Nazmul Ahasan

Nazmul Ahasan

Class of 2023

Nazmul Ahasan is a journalist and researcher with experience in data, investigative journalism, and social science research. Since last summer, he has worked at the Investigative Reporting Workshop (IRW), partnering with The Washington Post and the Public Health Watch on investigative stories. 

Nazmul has a penchant for taking up high-voltage political projects.

For The Post, he contributed to a major data story on GOP nominees who dispute the results of elections as well as the paper’s coverage of the Maryland and D.C. local elections. In March, he wrote an A1 story for The San Francisco Chronicle on how a company with roots in the Bay Area relied on internet entrepreneurs in faraway lands who inflamed U.S. political divisions to sell merchandise. 

Until recently, he worked at the Investigative Reporting Program (IRP), where he was part of a team of reporters and researchers investigating instances of police use of force leading to deaths and serious injuries in California. Drawing upon his experience analyzing hundreds of such cases, Nazmul wrote a lengthy essay in Foreign Policy debunking the false equivalences between extrajudicial executions in Bangladesh, his home country, and police shootings and violence in the U.S.

As an independent journalist, he covered wide-ranging issues such as the Rohingya refugee crisis, rights abuses, politics, and the covid-19 pandemic in Bangladesh. His reportage, op-eds, or reporting contribution appeared in major news publications such as The Telegraph, The Economist, The Columbia Journalism Review, Haaretz, Devex, The Hindu, Scroll, Al Arabiya, and The Wire. As a commentator, he has been interviewed by Al Jazeera, BBC Radio Newshour, and Newslaundry, among others.

At the UC Berkeley Graduate School of Journalism, Nazmul pursues a Master of Journalism degree supported by the Berkeley Journalism Fellowship and Subir Chowdhury Fellowship on Quality of Life in Bangladesh. Nazmul is also a recipient of the 2022 South Asian Journalists Association (SAJA) Scholarship.

Before moving to San Francisco Bay Area from Dhaka, Bangladesh, Nazmul worked at The Daily Star, Bangladesh’s largest English-language newspaper, where his weekly column chronicled the country’s gradual descent into authoritarianism. The column delved into unfair and unfree elections, soaring inequality, and human rights violations such as extrajudicial executions and enforced disappearances. For the paper’s weekly magazine, Star Weekend, Ahasan reported on the environment and marginalized communities such as slum dwellers, Dalit, and Rohingya people.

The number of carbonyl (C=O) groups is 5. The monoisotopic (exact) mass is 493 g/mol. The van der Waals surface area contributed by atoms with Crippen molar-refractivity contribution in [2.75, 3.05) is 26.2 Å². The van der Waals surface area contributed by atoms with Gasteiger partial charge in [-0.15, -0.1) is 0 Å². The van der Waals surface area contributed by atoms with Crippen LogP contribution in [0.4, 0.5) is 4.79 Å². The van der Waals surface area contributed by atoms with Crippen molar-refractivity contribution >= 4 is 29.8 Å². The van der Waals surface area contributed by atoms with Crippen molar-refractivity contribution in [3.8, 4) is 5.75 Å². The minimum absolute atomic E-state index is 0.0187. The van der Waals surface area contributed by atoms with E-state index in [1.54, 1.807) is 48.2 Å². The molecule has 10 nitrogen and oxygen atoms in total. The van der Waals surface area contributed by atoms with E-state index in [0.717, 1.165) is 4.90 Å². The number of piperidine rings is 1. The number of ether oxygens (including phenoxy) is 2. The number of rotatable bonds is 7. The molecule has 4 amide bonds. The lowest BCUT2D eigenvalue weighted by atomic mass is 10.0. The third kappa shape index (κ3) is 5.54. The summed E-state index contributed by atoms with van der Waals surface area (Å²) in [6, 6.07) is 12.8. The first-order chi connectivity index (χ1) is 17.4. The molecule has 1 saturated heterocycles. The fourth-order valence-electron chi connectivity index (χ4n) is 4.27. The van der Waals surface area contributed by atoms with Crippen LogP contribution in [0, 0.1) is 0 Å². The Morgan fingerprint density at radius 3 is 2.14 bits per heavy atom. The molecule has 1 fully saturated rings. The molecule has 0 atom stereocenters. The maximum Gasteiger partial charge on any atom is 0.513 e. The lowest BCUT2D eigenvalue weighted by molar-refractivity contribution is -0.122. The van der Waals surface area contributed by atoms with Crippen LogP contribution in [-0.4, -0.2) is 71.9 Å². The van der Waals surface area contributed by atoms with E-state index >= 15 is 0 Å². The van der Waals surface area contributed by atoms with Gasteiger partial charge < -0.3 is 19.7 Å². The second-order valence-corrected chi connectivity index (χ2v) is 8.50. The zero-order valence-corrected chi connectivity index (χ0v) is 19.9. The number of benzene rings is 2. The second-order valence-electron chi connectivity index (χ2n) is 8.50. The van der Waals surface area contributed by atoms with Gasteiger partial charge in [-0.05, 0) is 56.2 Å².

He co-authored a research paper on Bangladesh’s student politics as a chapter in ‘Masks of Authoritarianism: Hegemony, Power and Public Life in Bangladesh’ published by Palgrave Macmillan, UK. He has also jointly written a country case study on the state of Bangladesh’s academic freedom. Commissioned by the Global Public Policy Institute (GPPi), a leading global think tank in Berlin, Germany, the study will be published as part of a book by Routledge in December 2022.

In 2018, Nazmul Ahasan graduated with a Bachelor’s degree in Journalism and Mass Communication from Daffodil International University in Dhaka, Bangladesh, where he founded and edited its first student-run print newspaper, The Unmesh.


  • University of California, Berkeley, Master of Journalism, ‘23


  • Subir Chowdhury Fellowship on Quality of Life in Bangladesh

  • Berkeley Journalism Fellowship

  • South Asian Journalists Association Scholarship, 2022


  • The Washington Post, Aug. 15, 2022 — Election deniers march toward power in key 2024 battlegrounds,

  • The San Francisco Chronicle, Mar. 24, 2022 — Internet entrepreneurs far from the U.S. are inflaming political division on Facebook to sell T-shirts and coffee mugs,

  • Devex, Aug. 25, 2022 — 5 years on, Rohingyas in Bangladesh face hostility and dwindling aid,

  • Foreign Policy, Jan. 4, 2022 — Dhaka’s denial of extrajudicial killings is imperiling its relations with Washington and exposing the country’s corrupt police and undemocratic institutions.

  • The Washington Post, Jun. 22, 2022 — Bowser seeks to follow Marion Barry, but some Black voters are skeptical,

  • The Economist, Jun. 6, 2020 — Covid-19 infections are rising fast in Bangladesh, India and Pakistan,

  • The Telegraph, Jun. 11, 2020 — Coronavirus Exposes the Deep Divide in Bangladeshi Society,

  • Haaretz, May. 14, 2020 — Not Recognizing Israel Is a Moral Choice, Above All,

  • Columbia Journalism Review, Sep. 20, 2021 — Infection and Repression,


  • South Asian Journalists Association, Member

  • Investigative Reporters and Editors, Member

  • Asian American Journalists Association, Member


Breaking News, Data Journalism, Investigative Journalism, OSINT